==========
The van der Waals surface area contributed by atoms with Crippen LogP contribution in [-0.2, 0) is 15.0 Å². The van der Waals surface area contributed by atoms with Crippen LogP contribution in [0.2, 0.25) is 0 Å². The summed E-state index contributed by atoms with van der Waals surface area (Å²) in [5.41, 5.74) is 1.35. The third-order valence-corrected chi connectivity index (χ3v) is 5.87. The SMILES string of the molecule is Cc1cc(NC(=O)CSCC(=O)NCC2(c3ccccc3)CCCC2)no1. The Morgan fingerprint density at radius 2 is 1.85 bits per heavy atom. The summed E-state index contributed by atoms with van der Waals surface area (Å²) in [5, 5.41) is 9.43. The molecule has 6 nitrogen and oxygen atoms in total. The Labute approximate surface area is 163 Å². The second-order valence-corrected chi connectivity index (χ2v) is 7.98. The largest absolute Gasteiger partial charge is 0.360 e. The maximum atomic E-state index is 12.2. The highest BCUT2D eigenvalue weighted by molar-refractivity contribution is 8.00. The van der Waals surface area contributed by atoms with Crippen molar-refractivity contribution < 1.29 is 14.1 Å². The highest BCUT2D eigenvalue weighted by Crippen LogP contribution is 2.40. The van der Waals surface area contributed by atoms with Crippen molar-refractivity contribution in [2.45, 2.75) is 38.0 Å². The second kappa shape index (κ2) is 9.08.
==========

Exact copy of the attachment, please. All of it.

The van der Waals surface area contributed by atoms with Crippen LogP contribution in [-0.2, 0) is 15.0 Å². The van der Waals surface area contributed by atoms with Crippen LogP contribution in [0.2, 0.25) is 0 Å². The summed E-state index contributed by atoms with van der Waals surface area (Å²) in [5.41, 5.74) is 1.35. The third-order valence-corrected chi connectivity index (χ3v) is 5.87. The SMILES string of the molecule is Cc1cc(NC(=O)CSCC(=O)NCC2(c3ccccc3)CCCC2)no1. The Morgan fingerprint density at radius 2 is 1.85 bits per heavy atom. The summed E-state index contributed by atoms with van der Waals surface area (Å²) in [5, 5.41) is 9.43. The molecule has 6 nitrogen and oxygen atoms in total. The Labute approximate surface area is 163 Å². The second-order valence-corrected chi connectivity index (χ2v) is 7.98. The largest absolute Gasteiger partial charge is 0.360 e. The maximum atomic E-state index is 12.2. The highest BCUT2D eigenvalue weighted by molar-refractivity contribution is 8.00. The van der Waals surface area contributed by atoms with Crippen molar-refractivity contribution < 1.29 is 14.1 Å². The highest BCUT2D eigenvalue weighted by Crippen LogP contribution is 2.40. The van der Waals surface area contributed by atoms with Crippen molar-refractivity contribution in [2.45, 2.75) is 38.0 Å². The second kappa shape index (κ2) is 9.08.